The last thing to know about the kayak paddle shaft is that it is possible for people with smaller hands to get a small-diameter shaft, which allows for an easier grip and less fatigue.

To choose the diameter of your paddle shaft measure your hand from the base of your palm to your fingertip.

If the length of your hand is smaller than 6.5 inches, then you will need a small-diameter shaft. If your hand is around 6.5″ or just over you can go either way.

My Final Choice

After searching and reading about many different touring kayak paddles I narrowed my choice to three:

  • Werner Camano – A fiberglass and carbon blend 2-piece paddle priced around $275. Weighs 1.75 lbs.
  • Bending Branches Navigator – A carbon shaft and blade made of rich willow wood and reinforced with fiberglass. Priced around $280 and weighs 1.75 lbs.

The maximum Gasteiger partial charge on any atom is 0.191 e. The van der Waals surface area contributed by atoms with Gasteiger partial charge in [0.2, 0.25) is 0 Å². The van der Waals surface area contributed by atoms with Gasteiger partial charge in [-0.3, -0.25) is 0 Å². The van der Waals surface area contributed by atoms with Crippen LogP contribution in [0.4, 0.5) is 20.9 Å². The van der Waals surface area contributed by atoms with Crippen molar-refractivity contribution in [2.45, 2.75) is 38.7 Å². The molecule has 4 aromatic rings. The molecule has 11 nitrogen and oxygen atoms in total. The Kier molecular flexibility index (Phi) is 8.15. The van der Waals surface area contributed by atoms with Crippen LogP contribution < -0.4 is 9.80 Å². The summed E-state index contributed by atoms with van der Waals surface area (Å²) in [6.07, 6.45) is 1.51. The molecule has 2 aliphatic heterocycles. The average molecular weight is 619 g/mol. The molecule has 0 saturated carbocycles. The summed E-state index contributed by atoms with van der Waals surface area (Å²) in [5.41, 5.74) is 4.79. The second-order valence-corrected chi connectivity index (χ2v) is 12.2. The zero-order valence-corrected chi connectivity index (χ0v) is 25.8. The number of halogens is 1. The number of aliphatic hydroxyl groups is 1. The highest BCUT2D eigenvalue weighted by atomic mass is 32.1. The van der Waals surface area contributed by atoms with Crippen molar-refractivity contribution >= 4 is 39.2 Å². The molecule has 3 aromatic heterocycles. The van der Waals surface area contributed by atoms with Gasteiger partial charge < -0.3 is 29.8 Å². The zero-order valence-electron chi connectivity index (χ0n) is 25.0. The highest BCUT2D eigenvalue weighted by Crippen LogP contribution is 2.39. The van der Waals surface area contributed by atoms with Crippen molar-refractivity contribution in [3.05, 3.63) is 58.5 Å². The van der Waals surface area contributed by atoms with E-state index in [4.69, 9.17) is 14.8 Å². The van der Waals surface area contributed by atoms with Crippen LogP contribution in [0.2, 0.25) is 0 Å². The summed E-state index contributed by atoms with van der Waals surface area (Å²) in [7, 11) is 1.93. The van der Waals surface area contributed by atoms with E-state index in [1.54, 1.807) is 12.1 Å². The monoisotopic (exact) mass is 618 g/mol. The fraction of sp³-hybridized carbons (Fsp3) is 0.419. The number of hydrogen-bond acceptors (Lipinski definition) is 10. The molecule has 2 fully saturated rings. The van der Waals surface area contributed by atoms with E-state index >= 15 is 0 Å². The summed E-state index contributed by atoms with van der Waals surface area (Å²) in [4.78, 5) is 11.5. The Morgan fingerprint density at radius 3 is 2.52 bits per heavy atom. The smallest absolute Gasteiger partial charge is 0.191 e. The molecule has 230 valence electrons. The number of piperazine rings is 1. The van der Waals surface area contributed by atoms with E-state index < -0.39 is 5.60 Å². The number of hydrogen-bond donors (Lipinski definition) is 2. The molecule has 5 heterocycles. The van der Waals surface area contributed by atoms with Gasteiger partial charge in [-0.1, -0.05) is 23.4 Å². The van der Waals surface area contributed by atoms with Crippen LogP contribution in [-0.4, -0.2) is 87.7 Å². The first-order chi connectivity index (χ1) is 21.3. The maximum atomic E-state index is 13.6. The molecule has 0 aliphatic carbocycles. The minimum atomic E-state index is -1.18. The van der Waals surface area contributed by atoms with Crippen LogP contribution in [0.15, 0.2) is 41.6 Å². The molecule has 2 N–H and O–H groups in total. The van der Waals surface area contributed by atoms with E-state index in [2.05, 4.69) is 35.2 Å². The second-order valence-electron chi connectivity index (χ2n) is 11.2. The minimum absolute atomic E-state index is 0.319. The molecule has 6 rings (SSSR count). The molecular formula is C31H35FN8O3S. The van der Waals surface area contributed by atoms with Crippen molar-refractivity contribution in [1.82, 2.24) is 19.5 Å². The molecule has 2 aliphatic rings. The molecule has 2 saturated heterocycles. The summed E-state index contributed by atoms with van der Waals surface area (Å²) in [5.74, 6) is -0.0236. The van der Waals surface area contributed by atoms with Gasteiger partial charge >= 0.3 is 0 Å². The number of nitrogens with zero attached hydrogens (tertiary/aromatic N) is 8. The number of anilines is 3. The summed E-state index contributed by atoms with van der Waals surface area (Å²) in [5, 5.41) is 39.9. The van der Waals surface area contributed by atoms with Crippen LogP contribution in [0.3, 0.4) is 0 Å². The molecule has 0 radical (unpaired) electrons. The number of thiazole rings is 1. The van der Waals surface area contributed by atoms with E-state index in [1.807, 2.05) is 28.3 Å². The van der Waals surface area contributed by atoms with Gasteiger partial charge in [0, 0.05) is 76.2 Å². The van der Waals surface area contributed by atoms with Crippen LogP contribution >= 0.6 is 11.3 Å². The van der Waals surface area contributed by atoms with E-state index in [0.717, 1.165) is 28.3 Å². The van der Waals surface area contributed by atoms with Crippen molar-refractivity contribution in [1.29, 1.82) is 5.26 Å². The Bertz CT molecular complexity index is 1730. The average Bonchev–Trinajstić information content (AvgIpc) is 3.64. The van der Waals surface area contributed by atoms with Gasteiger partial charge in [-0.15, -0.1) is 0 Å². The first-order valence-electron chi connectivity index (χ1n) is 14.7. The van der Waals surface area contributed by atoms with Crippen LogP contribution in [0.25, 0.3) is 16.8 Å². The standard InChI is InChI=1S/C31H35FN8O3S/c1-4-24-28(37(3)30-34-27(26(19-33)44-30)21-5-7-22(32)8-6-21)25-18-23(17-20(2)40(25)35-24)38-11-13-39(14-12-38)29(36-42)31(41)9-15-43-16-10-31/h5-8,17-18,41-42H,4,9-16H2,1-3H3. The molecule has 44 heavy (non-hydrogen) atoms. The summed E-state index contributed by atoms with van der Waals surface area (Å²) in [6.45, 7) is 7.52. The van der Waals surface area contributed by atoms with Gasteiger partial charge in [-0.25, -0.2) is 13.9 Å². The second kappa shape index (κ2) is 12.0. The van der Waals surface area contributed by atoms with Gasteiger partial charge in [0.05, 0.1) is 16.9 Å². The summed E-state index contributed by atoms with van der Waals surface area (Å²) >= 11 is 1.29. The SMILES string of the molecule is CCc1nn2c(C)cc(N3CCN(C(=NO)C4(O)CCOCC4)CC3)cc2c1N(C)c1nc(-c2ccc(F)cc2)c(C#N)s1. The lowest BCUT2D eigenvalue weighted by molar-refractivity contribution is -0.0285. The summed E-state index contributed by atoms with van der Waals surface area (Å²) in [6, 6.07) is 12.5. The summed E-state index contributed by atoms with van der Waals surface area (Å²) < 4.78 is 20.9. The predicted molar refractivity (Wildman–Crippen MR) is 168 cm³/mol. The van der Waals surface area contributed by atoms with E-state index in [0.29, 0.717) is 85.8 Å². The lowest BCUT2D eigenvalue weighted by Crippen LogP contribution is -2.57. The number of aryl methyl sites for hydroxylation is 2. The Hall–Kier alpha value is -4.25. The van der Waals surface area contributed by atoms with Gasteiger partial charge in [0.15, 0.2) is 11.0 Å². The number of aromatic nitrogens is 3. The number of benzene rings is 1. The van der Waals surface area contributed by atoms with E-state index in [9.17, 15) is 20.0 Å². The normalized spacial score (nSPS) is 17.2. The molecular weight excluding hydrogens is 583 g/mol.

• Sawyer Sea Feather – Carbon fiber shaft and blade made of carbon fiber reinforced laminated Western Red Cedar and fiberglass. Priced around $300 and weighs 1.7 lbs.

sawyer_sea_feather

As you can tell they are all similar in weight and class. All three had excellent 5-star reviews from many sources. In the end I decided to go with the Sawyer Sea Feather paddle. I thought it was a beautiful looking paddle with nice long touring blades and an adjustable shaft.

Plus I found a great sale price at Amazon.com for $245 plus free shipping at the time of my purchase. Once I get it I’ll do a full review and let you know if I made the right choice… I think I did.

It’s a beautiful paddle and I am really looking forward to using it!

Comments

  1. I’m looking forward to reading your review on that. Joel

  2. Thanks for the great write up. You mentioned that you can get decent paddles for under $100 – can you mention some? thanks, Richard